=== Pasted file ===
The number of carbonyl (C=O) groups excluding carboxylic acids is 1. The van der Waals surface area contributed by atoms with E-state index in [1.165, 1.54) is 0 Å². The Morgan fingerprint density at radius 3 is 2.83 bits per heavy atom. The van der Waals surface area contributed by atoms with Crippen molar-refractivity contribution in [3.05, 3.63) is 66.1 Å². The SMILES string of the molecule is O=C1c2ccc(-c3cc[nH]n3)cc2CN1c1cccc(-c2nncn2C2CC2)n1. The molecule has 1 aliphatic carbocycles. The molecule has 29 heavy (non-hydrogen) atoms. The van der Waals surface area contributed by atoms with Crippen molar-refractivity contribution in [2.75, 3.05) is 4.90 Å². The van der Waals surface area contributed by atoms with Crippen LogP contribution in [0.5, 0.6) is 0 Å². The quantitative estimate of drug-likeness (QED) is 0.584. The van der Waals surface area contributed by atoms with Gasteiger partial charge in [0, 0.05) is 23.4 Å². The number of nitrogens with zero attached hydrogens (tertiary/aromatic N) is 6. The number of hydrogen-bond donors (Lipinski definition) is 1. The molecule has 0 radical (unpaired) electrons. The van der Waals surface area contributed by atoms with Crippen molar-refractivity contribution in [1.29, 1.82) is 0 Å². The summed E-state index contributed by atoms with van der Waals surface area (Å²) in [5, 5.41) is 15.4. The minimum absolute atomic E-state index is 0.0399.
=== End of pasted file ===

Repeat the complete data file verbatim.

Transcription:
The number of carbonyl (C=O) groups excluding carboxylic acids is 1. The van der Waals surface area contributed by atoms with E-state index in [1.165, 1.54) is 0 Å². The Morgan fingerprint density at radius 3 is 2.83 bits per heavy atom. The van der Waals surface area contributed by atoms with Crippen molar-refractivity contribution in [3.05, 3.63) is 66.1 Å². The SMILES string of the molecule is O=C1c2ccc(-c3cc[nH]n3)cc2CN1c1cccc(-c2nncn2C2CC2)n1. The molecule has 1 aliphatic carbocycles. The molecule has 29 heavy (non-hydrogen) atoms. The van der Waals surface area contributed by atoms with Crippen molar-refractivity contribution in [2.75, 3.05) is 4.90 Å². The van der Waals surface area contributed by atoms with Crippen LogP contribution in [0.5, 0.6) is 0 Å². The quantitative estimate of drug-likeness (QED) is 0.584. The van der Waals surface area contributed by atoms with Gasteiger partial charge in [0, 0.05) is 23.4 Å². The number of nitrogens with zero attached hydrogens (tertiary/aromatic N) is 6. The number of hydrogen-bond donors (Lipinski definition) is 1. The molecule has 0 radical (unpaired) electrons. The van der Waals surface area contributed by atoms with Crippen molar-refractivity contribution in [1.29, 1.82) is 0 Å². The summed E-state index contributed by atoms with van der Waals surface area (Å²) in [5, 5.41) is 15.4. The minimum absolute atomic E-state index is 0.0399.